"We still have a ways to go to get the critical mass of depth and breadth of companies in the state involved in information technology, and also we need more world-class, skilled entrepreneurs and business leaders to be available to enhance the start-up growth and maintain the competitive advantage of our companies here," he said. "On balance, Utah remains competitive in the quality of life, the cost of doing business."

Lawson said he is not sure Utah was ever the hot spot for technology businesses, but he thinks it continues to be one of many prime areas in the country.

For example, he said, 17 percent of EDCU's inquiries are in the info-tech area. Just three to five years ago, that figure was less than 7 percent.

"(The loss of jobs) is obviously an enormously significant impact on the individual employees," Lawson said. "But it represents an opportunity for the many medium- to small-sized companies that are out here . . . to enjoy some really quality leadership from some of those employees."

The recent layoffs also have served as a wake-up call for anyone who thought the state could relax its recruitment efforts, Lawson said.

Rick Mayfield, director of the Utah Division of Business and Economic Development, said technology companies are still its priority target for recruiting.

"We think we still have a strong base," he said. "We think we're still attractive."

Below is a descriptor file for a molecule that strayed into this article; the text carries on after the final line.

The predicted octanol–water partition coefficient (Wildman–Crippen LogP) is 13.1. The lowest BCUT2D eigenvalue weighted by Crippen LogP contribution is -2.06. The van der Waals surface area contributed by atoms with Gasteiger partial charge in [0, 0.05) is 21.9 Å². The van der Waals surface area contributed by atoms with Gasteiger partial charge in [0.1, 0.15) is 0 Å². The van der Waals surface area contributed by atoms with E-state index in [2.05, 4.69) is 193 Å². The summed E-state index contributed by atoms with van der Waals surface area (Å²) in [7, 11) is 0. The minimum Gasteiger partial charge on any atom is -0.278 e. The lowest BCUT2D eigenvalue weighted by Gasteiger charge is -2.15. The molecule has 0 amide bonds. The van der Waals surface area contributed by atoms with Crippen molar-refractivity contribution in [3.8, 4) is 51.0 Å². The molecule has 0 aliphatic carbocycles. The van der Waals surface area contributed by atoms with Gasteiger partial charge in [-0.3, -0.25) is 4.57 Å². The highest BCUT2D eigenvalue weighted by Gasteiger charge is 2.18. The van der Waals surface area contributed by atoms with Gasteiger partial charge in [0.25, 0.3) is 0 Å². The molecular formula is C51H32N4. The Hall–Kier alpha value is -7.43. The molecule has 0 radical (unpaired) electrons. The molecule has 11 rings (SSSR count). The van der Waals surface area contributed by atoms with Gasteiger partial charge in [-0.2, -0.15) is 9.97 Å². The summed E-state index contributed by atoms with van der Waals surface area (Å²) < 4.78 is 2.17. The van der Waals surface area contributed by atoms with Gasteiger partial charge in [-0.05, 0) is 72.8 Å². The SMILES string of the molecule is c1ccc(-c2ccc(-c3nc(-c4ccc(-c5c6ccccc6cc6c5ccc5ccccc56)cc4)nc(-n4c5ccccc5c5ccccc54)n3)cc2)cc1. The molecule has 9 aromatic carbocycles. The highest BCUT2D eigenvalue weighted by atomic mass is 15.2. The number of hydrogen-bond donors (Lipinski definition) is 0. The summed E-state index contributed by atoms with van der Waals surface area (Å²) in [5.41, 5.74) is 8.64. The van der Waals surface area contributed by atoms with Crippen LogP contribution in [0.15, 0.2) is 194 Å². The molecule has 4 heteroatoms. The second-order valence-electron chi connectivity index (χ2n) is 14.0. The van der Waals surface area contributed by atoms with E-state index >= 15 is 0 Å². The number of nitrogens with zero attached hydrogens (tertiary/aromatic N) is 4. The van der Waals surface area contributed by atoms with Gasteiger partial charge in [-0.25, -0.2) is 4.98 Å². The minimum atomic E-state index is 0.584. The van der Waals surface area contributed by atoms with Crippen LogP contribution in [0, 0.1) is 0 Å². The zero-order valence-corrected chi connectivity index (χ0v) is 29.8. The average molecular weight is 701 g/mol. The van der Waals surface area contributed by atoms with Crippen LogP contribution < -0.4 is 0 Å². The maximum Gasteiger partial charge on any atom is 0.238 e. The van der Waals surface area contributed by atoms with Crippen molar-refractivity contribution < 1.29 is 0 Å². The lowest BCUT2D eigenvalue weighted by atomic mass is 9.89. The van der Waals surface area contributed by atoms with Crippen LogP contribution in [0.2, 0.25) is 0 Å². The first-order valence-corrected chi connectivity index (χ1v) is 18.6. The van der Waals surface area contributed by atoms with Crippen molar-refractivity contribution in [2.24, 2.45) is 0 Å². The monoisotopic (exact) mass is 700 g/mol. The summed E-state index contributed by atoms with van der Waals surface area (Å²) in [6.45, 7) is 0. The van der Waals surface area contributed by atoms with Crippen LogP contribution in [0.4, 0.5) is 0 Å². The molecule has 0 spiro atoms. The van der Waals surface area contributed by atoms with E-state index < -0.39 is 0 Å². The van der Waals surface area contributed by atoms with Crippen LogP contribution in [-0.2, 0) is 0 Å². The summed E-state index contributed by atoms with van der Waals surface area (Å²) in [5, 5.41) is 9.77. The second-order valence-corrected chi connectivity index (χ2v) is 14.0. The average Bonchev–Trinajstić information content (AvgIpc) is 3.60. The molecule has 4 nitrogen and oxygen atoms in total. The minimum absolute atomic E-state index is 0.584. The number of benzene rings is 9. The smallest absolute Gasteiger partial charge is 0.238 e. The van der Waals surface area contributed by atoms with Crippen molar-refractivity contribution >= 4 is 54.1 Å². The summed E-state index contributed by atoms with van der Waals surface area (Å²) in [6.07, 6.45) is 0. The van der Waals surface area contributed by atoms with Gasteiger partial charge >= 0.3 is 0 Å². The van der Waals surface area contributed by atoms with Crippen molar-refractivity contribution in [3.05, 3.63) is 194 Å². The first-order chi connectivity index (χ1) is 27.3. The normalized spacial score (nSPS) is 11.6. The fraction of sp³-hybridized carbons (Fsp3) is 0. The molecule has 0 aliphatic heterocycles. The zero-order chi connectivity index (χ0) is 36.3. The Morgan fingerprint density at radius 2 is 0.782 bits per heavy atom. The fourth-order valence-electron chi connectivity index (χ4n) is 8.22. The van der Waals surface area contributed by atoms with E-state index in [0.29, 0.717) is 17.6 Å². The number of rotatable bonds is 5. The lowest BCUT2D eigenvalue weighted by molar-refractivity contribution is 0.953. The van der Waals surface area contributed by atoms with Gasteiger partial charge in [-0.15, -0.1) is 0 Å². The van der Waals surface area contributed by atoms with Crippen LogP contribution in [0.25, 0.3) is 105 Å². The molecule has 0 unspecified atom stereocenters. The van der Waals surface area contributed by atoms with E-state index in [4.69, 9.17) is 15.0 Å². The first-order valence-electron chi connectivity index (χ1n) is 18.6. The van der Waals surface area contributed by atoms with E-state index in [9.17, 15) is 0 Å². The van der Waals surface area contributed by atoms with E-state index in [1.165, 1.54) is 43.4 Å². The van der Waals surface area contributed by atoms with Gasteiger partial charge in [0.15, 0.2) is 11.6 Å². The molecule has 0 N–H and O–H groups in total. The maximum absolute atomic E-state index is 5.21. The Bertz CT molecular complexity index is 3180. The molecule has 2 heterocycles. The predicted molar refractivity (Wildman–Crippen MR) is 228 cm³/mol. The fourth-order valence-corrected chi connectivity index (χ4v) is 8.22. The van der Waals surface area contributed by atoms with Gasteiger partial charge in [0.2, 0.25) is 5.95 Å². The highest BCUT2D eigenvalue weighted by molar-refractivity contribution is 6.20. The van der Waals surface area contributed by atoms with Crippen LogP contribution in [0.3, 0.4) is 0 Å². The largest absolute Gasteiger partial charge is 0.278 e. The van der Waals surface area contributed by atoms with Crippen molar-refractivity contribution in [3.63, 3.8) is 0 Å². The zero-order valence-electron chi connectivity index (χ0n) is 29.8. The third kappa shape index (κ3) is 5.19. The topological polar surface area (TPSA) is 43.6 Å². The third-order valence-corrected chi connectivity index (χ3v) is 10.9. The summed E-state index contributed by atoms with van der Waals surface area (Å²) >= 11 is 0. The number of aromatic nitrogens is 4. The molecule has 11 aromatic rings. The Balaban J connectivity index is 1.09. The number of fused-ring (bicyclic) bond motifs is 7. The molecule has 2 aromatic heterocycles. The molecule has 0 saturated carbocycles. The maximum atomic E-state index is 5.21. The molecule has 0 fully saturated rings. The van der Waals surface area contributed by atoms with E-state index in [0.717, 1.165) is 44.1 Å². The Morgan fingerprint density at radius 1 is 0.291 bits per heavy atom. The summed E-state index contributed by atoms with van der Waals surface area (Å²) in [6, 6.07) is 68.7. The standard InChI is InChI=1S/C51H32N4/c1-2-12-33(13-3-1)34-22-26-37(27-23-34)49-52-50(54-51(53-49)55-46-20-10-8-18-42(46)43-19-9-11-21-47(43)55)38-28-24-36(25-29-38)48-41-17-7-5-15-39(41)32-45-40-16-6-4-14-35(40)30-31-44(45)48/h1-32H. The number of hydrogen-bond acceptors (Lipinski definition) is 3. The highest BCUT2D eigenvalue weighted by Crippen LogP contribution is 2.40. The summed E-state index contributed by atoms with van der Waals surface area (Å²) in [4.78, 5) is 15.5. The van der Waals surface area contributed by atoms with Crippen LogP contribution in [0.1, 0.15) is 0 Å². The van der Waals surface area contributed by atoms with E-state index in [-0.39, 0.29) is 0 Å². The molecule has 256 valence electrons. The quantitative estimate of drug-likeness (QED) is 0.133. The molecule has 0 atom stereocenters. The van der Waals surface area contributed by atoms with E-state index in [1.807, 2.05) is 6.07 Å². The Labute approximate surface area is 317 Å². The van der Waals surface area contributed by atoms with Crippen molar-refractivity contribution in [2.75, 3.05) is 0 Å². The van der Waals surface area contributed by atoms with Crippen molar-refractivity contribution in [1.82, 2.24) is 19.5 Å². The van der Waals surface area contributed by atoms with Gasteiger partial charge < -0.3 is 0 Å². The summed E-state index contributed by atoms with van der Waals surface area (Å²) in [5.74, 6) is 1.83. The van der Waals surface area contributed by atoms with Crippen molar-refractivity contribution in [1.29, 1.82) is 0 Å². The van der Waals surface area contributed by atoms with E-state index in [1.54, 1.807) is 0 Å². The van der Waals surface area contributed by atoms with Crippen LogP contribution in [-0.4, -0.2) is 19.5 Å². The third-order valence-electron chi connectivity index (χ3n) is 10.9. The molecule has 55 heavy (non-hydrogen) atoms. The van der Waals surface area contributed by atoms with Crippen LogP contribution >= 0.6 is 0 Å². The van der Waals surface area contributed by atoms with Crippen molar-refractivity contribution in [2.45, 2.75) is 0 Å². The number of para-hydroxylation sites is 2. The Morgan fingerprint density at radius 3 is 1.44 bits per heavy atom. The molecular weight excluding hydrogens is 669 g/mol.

Mayfield said he is confident Gateway will succeed and Intel will come, and the state continues to work with its education system in an attempt to produce more technology graduates.

"If anything, what (the layoffs) do is loosen up some employees in that sector so that we're more attractive," he said. "I don't see that anything has changed except for a couple of companies that needed to cut costs to improve their position."

Mark Rosenker, vice president of public affairs with the Virginia-based Electronic Industries Alliance, said 350,000 technical jobs are open nationwide in the $500 billion technology and electronics industry.

People who are laid off in the industry usually find other jobs quickly, he said, and the Mountain states remain hot for technology growth, along with California, northern Virginia, Maryland and South Carolina.

"People are still talking about Utah," Rosenker said. "It's a wonderful state. It's a wonderful place. It will prosper. . . .

"You're not talking about a dying industry. You're talking about an industry that's exploding, and this may well be a temporary setback."

Corker said the bottom line is that Utah needs to do a better job of selling itself if it wants to be known as a technology hub.

"I know a number of people who have moved to Roy, and they just love it. They don't want to move again," he said. "It's getting the person to move in the first place that's the problem."